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I'm writing a bash script that pulls a specific copy of our java web application from the svn repository and builds it.

I would like that script to be able to deploy the generated .war file on the glassfish server.

The script and glassfish server are on the same machine. The script has access to the glassfish folder containing the "asadmin" utility.

The problem: asadmin asks for a password (I can specify the user name with a "--user" parameter). I'm not sure if it's possible to specify the password through a "--password" parameter, but for obvious reasons, that's not an option on a production server.

Is there some way to automate this deployment process anyway? Setting an empty password for the admin might be an option, but I can only accept it if it is possible to disable the "admin" user in the control panel (accessible by multiple users).

I also thought of simply copying the generated classes to the glassfish/domains/ourdomain/applications/ourapplication/ folder. However, I doubt this is the correct way to perform a deployment. Moreover, the application does not get reloaded that way, and users are still seeing an old version of the application!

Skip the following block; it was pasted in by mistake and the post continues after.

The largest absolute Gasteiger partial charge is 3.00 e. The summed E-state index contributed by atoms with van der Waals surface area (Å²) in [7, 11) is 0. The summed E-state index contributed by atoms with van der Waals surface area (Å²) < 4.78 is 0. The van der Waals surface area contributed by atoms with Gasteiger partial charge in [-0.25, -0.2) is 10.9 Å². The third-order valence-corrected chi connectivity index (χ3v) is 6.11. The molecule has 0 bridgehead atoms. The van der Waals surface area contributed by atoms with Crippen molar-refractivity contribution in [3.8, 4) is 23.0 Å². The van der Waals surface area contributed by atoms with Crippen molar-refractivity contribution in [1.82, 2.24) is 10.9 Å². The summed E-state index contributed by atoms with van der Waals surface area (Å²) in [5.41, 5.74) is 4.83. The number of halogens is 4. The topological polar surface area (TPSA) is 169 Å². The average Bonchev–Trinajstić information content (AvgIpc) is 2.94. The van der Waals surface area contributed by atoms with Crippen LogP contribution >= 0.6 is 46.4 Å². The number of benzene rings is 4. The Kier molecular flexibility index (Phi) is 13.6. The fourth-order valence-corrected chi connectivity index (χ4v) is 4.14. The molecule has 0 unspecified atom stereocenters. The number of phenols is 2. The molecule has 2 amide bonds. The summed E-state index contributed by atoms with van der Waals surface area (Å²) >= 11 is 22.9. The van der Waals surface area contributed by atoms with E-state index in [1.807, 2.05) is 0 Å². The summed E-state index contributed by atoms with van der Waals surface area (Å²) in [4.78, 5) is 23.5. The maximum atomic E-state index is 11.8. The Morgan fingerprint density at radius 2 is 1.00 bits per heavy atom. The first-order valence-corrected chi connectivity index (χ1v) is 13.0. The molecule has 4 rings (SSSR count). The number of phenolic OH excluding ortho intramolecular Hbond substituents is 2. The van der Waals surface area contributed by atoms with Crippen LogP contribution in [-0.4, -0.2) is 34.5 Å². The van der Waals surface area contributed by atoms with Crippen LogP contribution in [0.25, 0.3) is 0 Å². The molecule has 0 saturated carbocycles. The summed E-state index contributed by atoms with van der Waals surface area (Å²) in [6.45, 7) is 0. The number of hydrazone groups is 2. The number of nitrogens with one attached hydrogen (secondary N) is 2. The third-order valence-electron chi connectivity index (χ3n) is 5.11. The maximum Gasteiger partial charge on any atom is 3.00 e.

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Thank you for the suggestions!

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Why is it not an option to use a --password parameter? –  ℝaphink Jun 20 '12 at 22:52
    
Thanks for your comment. Using --password would mean I have to store the password nonencrypted in the script. Even if non-admins are not supposed to be able to see the script, we want that extra layer of security by not exposing a glassfish admin password. Storing plain-text passwords is commonly avoided after all, not just on application servers. –  Mr. Pixel Jun 20 '12 at 23:21
    
If you used a configuration management system (such as Puppet for example), you would store the password on your configuration server instead of storing it in a local script... –  ℝaphink Jun 21 '12 at 13:19
    
Thanks for the info. That would still store it unencrypted or in a way that it can easily be decrypted, which is exactly what we want to avoid. I finally found a way to do what I needed without storing the password in any way, which is preferable. –  Mr. Pixel Jun 24 '12 at 21:55

1 Answer 1

up vote 0 down vote accepted

While crawling blogs trying to find out how to store the passwords in a keystore and load them automatically, I eventually discovered the use of the glassfish/domains/ourdomain/autodeploy/ directory:

Turns out you can simply copy the .war file to that folder, and it'll be picked up and deployed automatically by glassfish on the first request!

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